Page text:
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Old 07-06-2009, 03:56 PM   #1
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Default All or nothing mentality?

Hope everyone had a nice holiday!

I've realised that I have a MAJOR "All or Nothing" mentality when it comes to weight loss. I start off ON FIRE! I have a perfectly clean diet and I kill myself at the gym. I show absolute self control when faced with temptations and I feel I am unstoppable! Then a week or so passes by and my resolve starts to diminish. I start eyeballing that thing i've been denying myself and I end up bingeing. I then feel like such a failure and that i've probably just undone the entire week/month of effort in one sitting and I end up quitting. I get frantic and constantly wonder if i'm exercising enough or if i'm making the right food choices. I'm so afraid of putting tons of effort into something and not seeing results that I would rather not even try. That's terrible! I'm killing myself slowly this way and I need to get out of this rut. I now understand how much of a dangerous habit it is. Each time my 'bursts of perfection' are less and less each time (first was 2 months, next was one month, recently i've only been able to do it for about 2 weeks.) Now I'm to the point where I've "failed" so many times that I can't even get myself motivated to start again.... THIS NEEDS TO STOP! I need to learn that if this is going to be a life change than I need to not only expect less than stellar days I need to PLAN for it. I need to pick myself back up and dust off and KEEP MOVING!

So after that long rant, I have a question for all of you wonderful people:
How have you gotten over your 'all or nothing' mentality? Any tips or tricks of the trade would help me tremendously!

OH, and happy monday!

Made it to ONEDERLAND (the first time) 16/nov/2009!!!
Gained some back, but will be back in ONEDERLAND soon!
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Old 07-06-2009, 04:10 PM   #2
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It's a daily struggle for me - in more areas of my life than just dieting.

This round I am trying to live in the middle. I even plan in things I like like McDonald's ice cream cones (150 calories). It's a challenge, but you can do anything you set your mind to.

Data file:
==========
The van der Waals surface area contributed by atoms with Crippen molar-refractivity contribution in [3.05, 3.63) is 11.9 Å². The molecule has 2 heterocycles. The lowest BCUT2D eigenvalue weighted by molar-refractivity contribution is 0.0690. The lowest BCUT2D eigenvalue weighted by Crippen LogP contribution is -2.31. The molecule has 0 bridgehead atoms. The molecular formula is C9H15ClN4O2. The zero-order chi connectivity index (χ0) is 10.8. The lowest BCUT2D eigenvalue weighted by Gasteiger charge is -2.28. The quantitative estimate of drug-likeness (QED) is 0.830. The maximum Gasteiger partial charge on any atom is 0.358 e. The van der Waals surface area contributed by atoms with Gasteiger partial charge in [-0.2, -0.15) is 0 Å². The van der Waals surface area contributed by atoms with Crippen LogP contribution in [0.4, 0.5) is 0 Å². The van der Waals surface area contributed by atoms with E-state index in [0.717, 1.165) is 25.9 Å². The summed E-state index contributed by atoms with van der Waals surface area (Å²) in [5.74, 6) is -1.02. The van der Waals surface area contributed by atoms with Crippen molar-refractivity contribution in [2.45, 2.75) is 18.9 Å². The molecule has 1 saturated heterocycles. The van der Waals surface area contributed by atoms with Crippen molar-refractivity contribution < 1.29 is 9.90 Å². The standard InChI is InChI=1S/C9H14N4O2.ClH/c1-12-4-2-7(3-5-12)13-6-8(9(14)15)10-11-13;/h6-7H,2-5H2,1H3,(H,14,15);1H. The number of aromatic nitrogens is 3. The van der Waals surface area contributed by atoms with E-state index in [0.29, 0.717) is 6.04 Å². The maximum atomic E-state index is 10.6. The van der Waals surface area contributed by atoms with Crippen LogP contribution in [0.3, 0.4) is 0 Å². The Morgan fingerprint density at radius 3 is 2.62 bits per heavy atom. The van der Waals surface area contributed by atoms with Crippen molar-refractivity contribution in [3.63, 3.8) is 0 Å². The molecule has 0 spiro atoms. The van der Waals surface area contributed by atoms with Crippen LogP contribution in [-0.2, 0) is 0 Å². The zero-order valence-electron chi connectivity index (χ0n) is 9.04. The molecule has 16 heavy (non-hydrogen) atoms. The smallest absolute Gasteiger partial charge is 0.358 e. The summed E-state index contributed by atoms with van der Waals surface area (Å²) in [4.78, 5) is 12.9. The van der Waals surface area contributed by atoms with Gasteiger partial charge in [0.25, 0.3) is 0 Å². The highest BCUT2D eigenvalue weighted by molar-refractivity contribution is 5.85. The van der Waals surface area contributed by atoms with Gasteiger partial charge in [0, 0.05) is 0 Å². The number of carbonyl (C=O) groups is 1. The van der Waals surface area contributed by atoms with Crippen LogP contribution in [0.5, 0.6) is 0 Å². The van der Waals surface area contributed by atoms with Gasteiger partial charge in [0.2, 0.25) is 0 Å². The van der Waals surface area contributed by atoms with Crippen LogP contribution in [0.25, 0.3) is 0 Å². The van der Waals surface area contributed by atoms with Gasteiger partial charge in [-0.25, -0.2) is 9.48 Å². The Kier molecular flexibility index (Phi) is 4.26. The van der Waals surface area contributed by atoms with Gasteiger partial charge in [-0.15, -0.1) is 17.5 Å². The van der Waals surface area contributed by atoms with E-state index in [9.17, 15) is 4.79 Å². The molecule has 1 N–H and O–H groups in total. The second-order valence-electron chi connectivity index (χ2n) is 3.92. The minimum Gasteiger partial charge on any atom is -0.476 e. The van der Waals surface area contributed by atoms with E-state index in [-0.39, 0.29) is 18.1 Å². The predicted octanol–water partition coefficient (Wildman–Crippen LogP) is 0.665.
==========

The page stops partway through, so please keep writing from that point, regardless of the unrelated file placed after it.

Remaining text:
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Old 07-06-2009, 04:22 PM   #3
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I used to be the same way, and I think that most people, period, have that all-or-nothing mentality. But in order to break it, you need to be able to forgive yourself for your mistakes and realize IT IS NOT THE END OF THE WORLD. This is LIFE, not some little school project you need to do perfectly to get an 'A' on. So if you go over your calories a little (or a lot) one day......so what? Just use the rest of the week to focus on eating healthy, and put in an extra 15 min. at the gym. Realize that you are only human, and for every step BACK, you can just as well take two steps forward.

And you know what? I bet there is not one person on this forum who has met their goal because they were "perfect" EVERY minute of EVERY day. It's all about planning, and doing your best, and just NOT GIVING UP.

Keep going.....you are definitely worth it!
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Old 07-06-2009, 04:26 PM   #4
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Hmmmmmmmmmm! Great question To be honest, I'm not sure I have a great answer to this one, save to say I know EXACTLY what this is like and I have detailed my feelings about the 'perfection' syndrome on my blog. I think the need for perfection, whilst it certainly has its positive aspects, is something that can really get in the way of *long term* success. I can't tell you how many times I have had 'blow out' nights I have had, when I know I have exceeded my calories, and then just kind of mentally *slapped* myself the next day and got on with it. I think the key is to truly understand this is a life long journey which will inevitably have bumps along the way. We cannot allow the need for perfection to block our progress. It is, in fact, simply another way to give ourselves an excuse NOT to succeed because we can't have it 'just so'. *in my view* So...pick yourself up, dust yourself off, and carry on. Most times you will find that after a lil' binge out session, you can claw it back the next day. The thing is to not completely give up because it will take MUCH MORE than that to completely undo your progress. On days I have 'binged' or made poor food choices, I simply pull it back (in terms of calories) the next day, and I find that helps make me feel like I am back in control of the situation. So...good luck and remember this journey is one you take one day at a time. Best wishes...